Friday, March 05, 2010

Links - Nuruddin Farah

"All you can get from me is war.

If you want peace, go away from my Country"
                                              - Sayyid Mohammed Abdulle Hassan

His name has been in prominence in the Nobel discussions for a while, and there had been few rave reviews about his books. While, I could not get the more famous works of him, I did manage to find this book in India. In this recent novel written in 2004 ( knots , written in 2007 is the last novel) , Farah once again look at his country after the US peace keeping forces withdrew from Mogadiscio.

Jeebleh, an exiled Somali man returns to his homeland, to pay homage and make peace with the spirit of his mother ( and with himself). Like every expatriates, he is also haunted by the image of his homeland and cant stay away from his own past linked to this place. An incident which almost brought him near death in NY street ( taxi driven by a Somali driver run over him) could have acted as a catalyst to bring him to his home country. He has also heard of the abduction of the niece of his close friend Bile, and wanted to help him in whatever way possible.

He was welcomed at the makeshift airport by a sight of random killing of a young boy for sport, by three unruly youth. Al-Laafe, an unknown man was sent to pick him up from the airport by someone ( again unknown t him). It was obvious that some one is tracking him in his journey and he can feel their presence through out his stay.

Once you are in Somalia, you cant stay out of what is happening, around you. You get dragged into the quagmire of clan rivalry without you realising it. He offended his own clan elders, acted against the religious belief, by saving a dog from a mad boy. Someone sneaked into his hotel room, only to be killed by the hotel securities, and he always found himself being followed and watched from close quarters.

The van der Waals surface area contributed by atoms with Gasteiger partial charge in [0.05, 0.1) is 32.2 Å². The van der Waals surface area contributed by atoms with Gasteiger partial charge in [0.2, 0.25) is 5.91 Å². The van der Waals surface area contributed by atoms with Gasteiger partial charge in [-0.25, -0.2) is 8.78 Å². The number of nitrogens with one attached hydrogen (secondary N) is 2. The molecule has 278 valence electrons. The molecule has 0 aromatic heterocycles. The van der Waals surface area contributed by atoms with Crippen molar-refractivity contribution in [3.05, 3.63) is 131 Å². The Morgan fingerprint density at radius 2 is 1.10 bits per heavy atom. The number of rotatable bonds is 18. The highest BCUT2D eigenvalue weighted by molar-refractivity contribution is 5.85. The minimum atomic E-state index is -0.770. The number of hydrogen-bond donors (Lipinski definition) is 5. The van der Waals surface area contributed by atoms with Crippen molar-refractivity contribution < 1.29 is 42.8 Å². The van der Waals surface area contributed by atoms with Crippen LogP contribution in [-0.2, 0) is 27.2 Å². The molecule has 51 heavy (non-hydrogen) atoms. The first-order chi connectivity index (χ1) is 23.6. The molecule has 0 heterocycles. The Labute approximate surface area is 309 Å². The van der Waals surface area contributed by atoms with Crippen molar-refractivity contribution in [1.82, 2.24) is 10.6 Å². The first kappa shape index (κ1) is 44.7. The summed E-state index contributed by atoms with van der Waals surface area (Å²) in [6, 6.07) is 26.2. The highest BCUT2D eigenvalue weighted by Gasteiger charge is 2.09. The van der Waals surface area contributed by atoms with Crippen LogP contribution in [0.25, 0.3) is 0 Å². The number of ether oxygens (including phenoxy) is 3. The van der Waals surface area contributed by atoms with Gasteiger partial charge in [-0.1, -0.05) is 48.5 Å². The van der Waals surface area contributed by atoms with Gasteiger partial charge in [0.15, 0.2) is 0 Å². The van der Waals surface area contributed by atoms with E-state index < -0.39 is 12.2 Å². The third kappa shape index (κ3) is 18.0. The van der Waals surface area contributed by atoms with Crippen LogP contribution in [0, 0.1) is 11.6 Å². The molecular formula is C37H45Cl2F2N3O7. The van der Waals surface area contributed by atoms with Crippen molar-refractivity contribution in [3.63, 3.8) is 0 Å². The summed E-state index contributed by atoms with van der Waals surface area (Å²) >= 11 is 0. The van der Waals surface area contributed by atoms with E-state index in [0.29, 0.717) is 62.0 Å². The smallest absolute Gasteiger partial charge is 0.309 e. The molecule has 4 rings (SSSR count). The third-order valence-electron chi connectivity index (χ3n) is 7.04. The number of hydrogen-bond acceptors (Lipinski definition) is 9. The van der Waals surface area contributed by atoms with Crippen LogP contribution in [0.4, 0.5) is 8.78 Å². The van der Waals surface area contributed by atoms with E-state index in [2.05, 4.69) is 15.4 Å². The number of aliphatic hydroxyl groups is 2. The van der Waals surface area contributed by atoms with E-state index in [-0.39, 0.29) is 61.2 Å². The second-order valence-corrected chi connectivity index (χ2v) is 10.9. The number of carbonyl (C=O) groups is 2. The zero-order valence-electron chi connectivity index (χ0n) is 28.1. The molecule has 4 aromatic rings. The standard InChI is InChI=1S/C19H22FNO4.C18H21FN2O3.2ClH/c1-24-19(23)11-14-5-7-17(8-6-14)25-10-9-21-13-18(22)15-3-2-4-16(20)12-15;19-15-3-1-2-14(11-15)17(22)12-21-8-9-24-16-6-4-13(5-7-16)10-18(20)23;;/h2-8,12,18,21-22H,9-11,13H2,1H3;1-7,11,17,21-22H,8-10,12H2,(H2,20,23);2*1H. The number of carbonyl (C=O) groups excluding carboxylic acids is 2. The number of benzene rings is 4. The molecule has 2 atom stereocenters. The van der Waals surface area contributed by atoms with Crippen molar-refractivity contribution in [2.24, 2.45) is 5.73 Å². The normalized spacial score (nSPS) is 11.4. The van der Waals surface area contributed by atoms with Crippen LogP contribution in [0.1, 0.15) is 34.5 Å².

"Truth was one of the first casualties of the war" says his friend. As he realises that there aren't anyone you can trust, there are no friends, "we don't think of 'friends' anymore. We rely on our clansmen...sharing ancestral blood.".. "Times were when we knew who was bad and who was good. Such distinctions are now blurred. We are at best good badmen or bad badmen".

His pursuit for finding out about his mother and the two kidnapped kids is what the book is all about. He does manage to do what he came here for ( to make peace with the spirit of his mother), and the revenge he schemed secretly.

The book does bring out the bitter truth of the war, the American Soldiers in Mogadiscio, the money in play through UN relief funds, other international agencies and their operatives in Somalia, the misappropriation of the goods shipped in for the Somalis , the stolen cars market , the human organ trafficking ... The business interests of keeping the clan rivalry on.. Farah does some tough talk here. That is what this book all about. Very loosely held incidents and weak plot, unconvincing most of the part.

Many of my friends were talking about the poetic language used in his novels( while talking about secrets and maps), but not this one. It had pretty hard and plain language. It did have few political and social analysis, but far from being poetic. The fact that the book was written originally in English by Farah, could possibly have hampered his free use of language ( and the help of translators).


Links (2004)

Nuruddin Farah

Riverhead Books

336 Pages


Further Read: Guardian , Penguin

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